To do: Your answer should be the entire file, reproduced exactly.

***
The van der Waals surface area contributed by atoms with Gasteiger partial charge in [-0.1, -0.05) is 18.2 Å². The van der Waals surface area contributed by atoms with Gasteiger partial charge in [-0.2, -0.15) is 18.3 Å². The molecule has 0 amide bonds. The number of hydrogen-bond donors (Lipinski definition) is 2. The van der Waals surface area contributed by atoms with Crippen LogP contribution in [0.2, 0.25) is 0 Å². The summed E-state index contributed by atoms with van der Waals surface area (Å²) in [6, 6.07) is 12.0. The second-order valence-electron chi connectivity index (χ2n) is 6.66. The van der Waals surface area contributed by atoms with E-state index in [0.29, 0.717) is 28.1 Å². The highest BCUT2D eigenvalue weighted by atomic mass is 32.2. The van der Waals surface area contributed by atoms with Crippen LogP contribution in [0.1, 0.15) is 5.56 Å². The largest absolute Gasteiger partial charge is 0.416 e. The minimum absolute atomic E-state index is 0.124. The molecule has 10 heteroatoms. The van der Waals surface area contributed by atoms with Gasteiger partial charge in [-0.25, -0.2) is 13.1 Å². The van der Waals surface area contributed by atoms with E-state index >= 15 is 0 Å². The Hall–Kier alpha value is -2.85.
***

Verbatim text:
The van der Waals surface area contributed by atoms with Gasteiger partial charge in [-0.1, -0.05) is 18.2 Å². The van der Waals surface area contributed by atoms with Gasteiger partial charge in [-0.2, -0.15) is 18.3 Å². The molecule has 0 amide bonds. The number of hydrogen-bond donors (Lipinski definition) is 2. The van der Waals surface area contributed by atoms with Crippen LogP contribution in [0.2, 0.25) is 0 Å². The summed E-state index contributed by atoms with van der Waals surface area (Å²) in [6, 6.07) is 12.0. The second-order valence-electron chi connectivity index (χ2n) is 6.66. The van der Waals surface area contributed by atoms with E-state index in [0.29, 0.717) is 28.1 Å². The highest BCUT2D eigenvalue weighted by atomic mass is 32.2. The van der Waals surface area contributed by atoms with Crippen LogP contribution in [0.1, 0.15) is 5.56 Å². The largest absolute Gasteiger partial charge is 0.416 e. The minimum absolute atomic E-state index is 0.124. The molecule has 10 heteroatoms. The van der Waals surface area contributed by atoms with Gasteiger partial charge in [-0.25, -0.2) is 13.1 Å². The van der Waals surface area contributed by atoms with E-state index >= 15 is 0 Å². The Hall–Kier alpha value is -2.85.